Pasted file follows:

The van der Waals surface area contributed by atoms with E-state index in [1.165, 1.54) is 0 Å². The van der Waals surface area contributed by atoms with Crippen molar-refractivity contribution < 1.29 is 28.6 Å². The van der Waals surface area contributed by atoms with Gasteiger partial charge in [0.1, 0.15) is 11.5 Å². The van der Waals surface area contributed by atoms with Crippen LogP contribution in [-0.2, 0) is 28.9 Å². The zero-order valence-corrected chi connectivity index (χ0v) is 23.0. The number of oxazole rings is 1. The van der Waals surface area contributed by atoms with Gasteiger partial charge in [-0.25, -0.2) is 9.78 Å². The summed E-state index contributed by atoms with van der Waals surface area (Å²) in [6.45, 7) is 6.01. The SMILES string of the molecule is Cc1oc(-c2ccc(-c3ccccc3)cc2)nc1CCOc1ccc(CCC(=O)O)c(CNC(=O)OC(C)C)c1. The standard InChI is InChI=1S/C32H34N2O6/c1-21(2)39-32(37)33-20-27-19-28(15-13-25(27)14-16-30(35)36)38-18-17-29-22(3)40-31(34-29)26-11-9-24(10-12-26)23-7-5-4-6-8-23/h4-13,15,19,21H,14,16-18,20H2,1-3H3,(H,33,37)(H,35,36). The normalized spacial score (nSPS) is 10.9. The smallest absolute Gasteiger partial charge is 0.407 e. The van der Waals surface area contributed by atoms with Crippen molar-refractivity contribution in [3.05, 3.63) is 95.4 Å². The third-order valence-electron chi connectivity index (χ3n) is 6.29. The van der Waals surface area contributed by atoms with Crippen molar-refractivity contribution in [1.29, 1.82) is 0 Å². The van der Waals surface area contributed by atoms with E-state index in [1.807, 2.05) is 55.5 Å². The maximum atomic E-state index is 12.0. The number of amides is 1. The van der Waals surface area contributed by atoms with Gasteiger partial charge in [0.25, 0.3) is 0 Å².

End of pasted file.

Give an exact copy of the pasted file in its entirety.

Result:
The van der Waals surface area contributed by atoms with E-state index in [1.165, 1.54) is 0 Å². The van der Waals surface area contributed by atoms with Crippen molar-refractivity contribution < 1.29 is 28.6 Å². The van der Waals surface area contributed by atoms with Gasteiger partial charge in [0.1, 0.15) is 11.5 Å². The van der Waals surface area contributed by atoms with Crippen LogP contribution in [-0.2, 0) is 28.9 Å². The zero-order valence-corrected chi connectivity index (χ0v) is 23.0. The number of oxazole rings is 1. The van der Waals surface area contributed by atoms with Gasteiger partial charge in [-0.25, -0.2) is 9.78 Å². The summed E-state index contributed by atoms with van der Waals surface area (Å²) in [6.45, 7) is 6.01. The SMILES string of the molecule is Cc1oc(-c2ccc(-c3ccccc3)cc2)nc1CCOc1ccc(CCC(=O)O)c(CNC(=O)OC(C)C)c1. The standard InChI is InChI=1S/C32H34N2O6/c1-21(2)39-32(37)33-20-27-19-28(15-13-25(27)14-16-30(35)36)38-18-17-29-22(3)40-31(34-29)26-11-9-24(10-12-26)23-7-5-4-6-8-23/h4-13,15,19,21H,14,16-18,20H2,1-3H3,(H,33,37)(H,35,36). The normalized spacial score (nSPS) is 10.9. The smallest absolute Gasteiger partial charge is 0.407 e. The van der Waals surface area contributed by atoms with Crippen molar-refractivity contribution in [3.05, 3.63) is 95.4 Å². The third-order valence-electron chi connectivity index (χ3n) is 6.29. The van der Waals surface area contributed by atoms with Crippen molar-refractivity contribution in [1.29, 1.82) is 0 Å². The van der Waals surface area contributed by atoms with E-state index in [1.807, 2.05) is 55.5 Å². The maximum atomic E-state index is 12.0. The number of amides is 1. The van der Waals surface area contributed by atoms with Gasteiger partial charge in [0.25, 0.3) is 0 Å².